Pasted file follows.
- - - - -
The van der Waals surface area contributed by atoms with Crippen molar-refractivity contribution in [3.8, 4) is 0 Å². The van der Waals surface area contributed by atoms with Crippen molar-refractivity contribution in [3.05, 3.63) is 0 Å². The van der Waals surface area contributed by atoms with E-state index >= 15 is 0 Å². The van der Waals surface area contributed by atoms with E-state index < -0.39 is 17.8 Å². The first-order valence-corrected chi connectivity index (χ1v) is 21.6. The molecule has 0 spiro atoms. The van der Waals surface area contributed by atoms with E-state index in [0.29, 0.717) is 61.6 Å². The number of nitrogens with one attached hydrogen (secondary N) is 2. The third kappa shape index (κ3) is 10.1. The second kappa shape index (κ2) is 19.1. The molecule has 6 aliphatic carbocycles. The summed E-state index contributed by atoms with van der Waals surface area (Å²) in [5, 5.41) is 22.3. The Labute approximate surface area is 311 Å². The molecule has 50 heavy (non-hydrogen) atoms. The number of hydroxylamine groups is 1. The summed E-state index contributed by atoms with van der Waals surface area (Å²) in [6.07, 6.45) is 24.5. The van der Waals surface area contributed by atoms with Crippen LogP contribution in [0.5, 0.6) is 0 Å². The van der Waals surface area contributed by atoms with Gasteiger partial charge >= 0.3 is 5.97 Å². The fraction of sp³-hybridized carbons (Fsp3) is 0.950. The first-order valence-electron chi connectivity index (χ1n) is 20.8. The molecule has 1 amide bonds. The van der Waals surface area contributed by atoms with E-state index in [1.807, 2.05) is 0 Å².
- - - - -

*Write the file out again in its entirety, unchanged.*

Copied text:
The van der Waals surface area contributed by atoms with Crippen molar-refractivity contribution in [3.8, 4) is 0 Å². The van der Waals surface area contributed by atoms with Crippen molar-refractivity contribution in [3.05, 3.63) is 0 Å². The van der Waals surface area contributed by atoms with E-state index >= 15 is 0 Å². The van der Waals surface area contributed by atoms with E-state index < -0.39 is 17.8 Å². The first-order valence-corrected chi connectivity index (χ1v) is 21.6. The molecule has 0 spiro atoms. The van der Waals surface area contributed by atoms with E-state index in [0.29, 0.717) is 61.6 Å². The number of nitrogens with one attached hydrogen (secondary N) is 2. The third kappa shape index (κ3) is 10.1. The second kappa shape index (κ2) is 19.1. The molecule has 6 aliphatic carbocycles. The summed E-state index contributed by atoms with van der Waals surface area (Å²) in [5, 5.41) is 22.3. The Labute approximate surface area is 311 Å². The molecule has 50 heavy (non-hydrogen) atoms. The number of hydroxylamine groups is 1. The summed E-state index contributed by atoms with van der Waals surface area (Å²) in [6.07, 6.45) is 24.5. The van der Waals surface area contributed by atoms with Crippen LogP contribution in [0.5, 0.6) is 0 Å². The van der Waals surface area contributed by atoms with Gasteiger partial charge >= 0.3 is 5.97 Å². The fraction of sp³-hybridized carbons (Fsp3) is 0.950. The first-order valence-electron chi connectivity index (χ1n) is 20.8. The molecule has 1 amide bonds. The van der Waals surface area contributed by atoms with E-state index in [1.807, 2.05) is 0 Å².